During a government consultation on the UK’s future exhaustion of intellectual property rights regime, the National Pharmacy Association highlighted several benefits of parallel trade.
In its written response to the consultation that ended on August 31, the NPA asked that any model that would be applied in the future continues to deliver the benefits of the current system.
It noted that parallel trade helped in ensuring supply to patients during medicines shortage and in reducing the price the NHS pays for a range of medicines.
Moreover, this system can ensure availability of a medicine that is subject to the full licensing process where no licensed alternative is available.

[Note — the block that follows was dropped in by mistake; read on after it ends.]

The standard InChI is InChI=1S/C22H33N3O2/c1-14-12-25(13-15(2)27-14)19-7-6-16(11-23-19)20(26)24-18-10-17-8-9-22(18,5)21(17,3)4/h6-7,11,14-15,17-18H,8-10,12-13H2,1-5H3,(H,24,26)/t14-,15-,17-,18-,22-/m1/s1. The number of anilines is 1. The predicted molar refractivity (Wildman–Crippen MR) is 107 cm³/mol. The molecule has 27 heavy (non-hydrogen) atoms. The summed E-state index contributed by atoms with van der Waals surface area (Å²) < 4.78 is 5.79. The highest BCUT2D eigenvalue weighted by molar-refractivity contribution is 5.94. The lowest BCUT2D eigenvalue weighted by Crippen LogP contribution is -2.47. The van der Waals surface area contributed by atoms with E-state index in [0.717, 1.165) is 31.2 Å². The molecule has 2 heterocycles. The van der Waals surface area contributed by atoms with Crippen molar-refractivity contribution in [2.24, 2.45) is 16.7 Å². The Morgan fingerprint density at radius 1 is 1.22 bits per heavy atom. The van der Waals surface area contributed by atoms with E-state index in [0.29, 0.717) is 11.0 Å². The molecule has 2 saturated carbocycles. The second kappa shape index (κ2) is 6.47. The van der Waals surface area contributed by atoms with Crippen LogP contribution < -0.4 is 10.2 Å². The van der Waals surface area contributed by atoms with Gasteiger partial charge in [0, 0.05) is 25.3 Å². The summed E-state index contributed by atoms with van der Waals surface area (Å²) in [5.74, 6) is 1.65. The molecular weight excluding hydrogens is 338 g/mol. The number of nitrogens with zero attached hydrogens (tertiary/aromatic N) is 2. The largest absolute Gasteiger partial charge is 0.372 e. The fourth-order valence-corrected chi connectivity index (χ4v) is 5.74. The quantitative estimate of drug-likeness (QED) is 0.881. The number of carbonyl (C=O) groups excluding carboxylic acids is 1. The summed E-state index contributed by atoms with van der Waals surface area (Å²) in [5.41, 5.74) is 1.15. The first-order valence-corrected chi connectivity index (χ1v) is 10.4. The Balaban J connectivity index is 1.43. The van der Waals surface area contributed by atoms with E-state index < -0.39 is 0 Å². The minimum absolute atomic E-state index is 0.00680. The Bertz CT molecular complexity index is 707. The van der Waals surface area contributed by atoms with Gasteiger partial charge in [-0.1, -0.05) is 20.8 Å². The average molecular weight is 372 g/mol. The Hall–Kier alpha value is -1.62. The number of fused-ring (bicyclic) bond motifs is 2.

Helga Mangion, policy manager at the NPA, said: “On average, each pharmacy dispenses approximately 100,000 prescription items per year. Parallel importing of medicines has supported a safe and efficient medicine supply chain.
“This has contributed to the cost of medicines and supply to be lower than nearly any other major market in Europe, the United States or Canada.”
Citing 2017 estimates, she added: “competitive procurement of medicines by community pharmacies, including parallel imported products, has saved the English taxpayer more than £10bn over the past 10 year period.”
During a meeting with Amanda Solloway, minister for Science, Research and Innovation in July, the association had confirmed the existing benefits of parallel trade.
The NPA also highlighted risks of altering the regime too quickly for the medicines supply chain to maintain supply.